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Hangmen Also Die!

Screening on Film
Directed by Fritz Lang.
With Brian Donlevy, Walter Brennan, Anna Lee.
US, 1943, 35mm, black & white, 131 min.
Print source: British Film Institute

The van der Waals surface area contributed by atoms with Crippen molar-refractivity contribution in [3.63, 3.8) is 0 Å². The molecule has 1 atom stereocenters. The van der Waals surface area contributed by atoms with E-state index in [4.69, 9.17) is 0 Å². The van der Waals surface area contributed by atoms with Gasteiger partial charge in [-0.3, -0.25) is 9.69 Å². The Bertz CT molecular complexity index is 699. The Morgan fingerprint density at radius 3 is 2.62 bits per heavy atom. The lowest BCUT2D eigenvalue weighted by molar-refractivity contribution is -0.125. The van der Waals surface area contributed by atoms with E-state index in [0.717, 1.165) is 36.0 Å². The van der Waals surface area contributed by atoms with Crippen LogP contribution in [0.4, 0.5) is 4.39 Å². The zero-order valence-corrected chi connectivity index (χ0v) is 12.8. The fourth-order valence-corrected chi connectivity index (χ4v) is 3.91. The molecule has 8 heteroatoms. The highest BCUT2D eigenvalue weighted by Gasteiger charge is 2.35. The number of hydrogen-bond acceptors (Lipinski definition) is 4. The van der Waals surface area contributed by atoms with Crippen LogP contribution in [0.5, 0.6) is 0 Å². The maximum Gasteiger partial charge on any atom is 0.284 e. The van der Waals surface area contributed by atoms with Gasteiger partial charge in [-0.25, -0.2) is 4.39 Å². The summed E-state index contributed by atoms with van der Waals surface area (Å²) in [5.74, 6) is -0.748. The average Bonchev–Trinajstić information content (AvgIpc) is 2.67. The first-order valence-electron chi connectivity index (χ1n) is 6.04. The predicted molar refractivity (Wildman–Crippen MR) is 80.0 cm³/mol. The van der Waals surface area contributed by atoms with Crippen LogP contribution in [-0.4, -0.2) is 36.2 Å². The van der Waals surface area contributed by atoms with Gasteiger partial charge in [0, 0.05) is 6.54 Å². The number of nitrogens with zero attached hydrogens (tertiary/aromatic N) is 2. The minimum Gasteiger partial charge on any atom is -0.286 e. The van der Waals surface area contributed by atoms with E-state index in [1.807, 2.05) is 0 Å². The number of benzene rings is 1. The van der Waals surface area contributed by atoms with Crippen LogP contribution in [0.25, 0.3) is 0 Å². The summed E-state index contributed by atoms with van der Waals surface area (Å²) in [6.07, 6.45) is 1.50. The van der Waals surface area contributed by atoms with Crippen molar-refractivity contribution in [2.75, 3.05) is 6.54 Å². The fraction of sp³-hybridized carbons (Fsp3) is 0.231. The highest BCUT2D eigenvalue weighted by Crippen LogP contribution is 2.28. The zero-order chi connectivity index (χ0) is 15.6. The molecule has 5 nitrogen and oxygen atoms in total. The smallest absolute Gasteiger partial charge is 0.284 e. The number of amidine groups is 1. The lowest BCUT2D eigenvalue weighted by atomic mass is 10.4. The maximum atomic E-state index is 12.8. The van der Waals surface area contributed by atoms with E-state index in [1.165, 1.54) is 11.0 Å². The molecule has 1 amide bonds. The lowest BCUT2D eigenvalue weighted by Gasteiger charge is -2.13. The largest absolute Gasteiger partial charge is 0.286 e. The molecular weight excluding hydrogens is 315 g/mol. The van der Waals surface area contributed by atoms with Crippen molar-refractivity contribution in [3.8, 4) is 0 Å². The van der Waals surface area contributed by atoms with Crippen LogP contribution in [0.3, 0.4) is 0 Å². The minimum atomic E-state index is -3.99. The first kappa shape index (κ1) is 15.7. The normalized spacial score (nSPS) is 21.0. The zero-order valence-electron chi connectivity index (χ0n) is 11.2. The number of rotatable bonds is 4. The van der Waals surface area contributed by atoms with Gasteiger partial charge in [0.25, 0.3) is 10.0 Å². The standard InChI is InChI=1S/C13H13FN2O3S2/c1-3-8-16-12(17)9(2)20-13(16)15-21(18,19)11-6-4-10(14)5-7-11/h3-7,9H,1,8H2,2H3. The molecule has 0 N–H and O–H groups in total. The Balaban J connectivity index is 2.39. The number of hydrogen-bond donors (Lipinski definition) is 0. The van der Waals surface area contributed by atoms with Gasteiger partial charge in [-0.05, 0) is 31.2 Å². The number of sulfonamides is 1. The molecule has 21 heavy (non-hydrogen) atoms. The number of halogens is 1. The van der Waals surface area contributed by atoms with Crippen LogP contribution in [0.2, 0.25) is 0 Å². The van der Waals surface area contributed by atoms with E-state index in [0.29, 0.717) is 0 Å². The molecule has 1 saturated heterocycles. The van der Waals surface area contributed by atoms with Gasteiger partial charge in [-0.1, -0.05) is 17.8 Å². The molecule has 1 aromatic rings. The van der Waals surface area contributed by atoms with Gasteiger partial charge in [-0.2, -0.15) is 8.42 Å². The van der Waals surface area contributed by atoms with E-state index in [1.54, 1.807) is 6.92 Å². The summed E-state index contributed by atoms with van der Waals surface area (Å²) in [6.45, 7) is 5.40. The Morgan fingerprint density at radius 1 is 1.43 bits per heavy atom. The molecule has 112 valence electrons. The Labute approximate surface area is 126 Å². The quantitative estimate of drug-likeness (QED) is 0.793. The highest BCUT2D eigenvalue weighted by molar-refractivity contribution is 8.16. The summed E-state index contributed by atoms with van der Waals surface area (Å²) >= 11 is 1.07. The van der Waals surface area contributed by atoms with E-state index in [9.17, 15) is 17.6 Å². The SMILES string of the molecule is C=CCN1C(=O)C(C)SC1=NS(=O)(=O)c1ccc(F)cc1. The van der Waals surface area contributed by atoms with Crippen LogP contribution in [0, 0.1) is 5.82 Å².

Lang followed Man Hunt with a second anti-Nazi thriller, this one conceived now with his fellow émigré Bertolt Brecht. Closely based on the Reinhard Heydrich affair, the film traces the tense aftermath of the Czech resistance’s assassination of an SS general. Brecht envisioned the picture as a paean to peoples’ resistance, while Lang’s interests lay in sketching the various forms of pressure brought to bear by the Nazi occupiers and Resistance agents: in a darkly ironic scene given Lang and Brecht’s emigre status, a traitor gives himself away by inadvertently revealing that he understands German. The film’s writing credits eventually required arbitration before the Screen Writers Guild, with John Wexley awarded sole screenplay credit and Brecht sharing original story and adaptation credits with Lang. “Brecht got a raw deal,” Lang later acknowledged, and yet despite its concessions Hangmen Also Die! remains a singular artifact of the indelible European influence upon wartime Hollywood.

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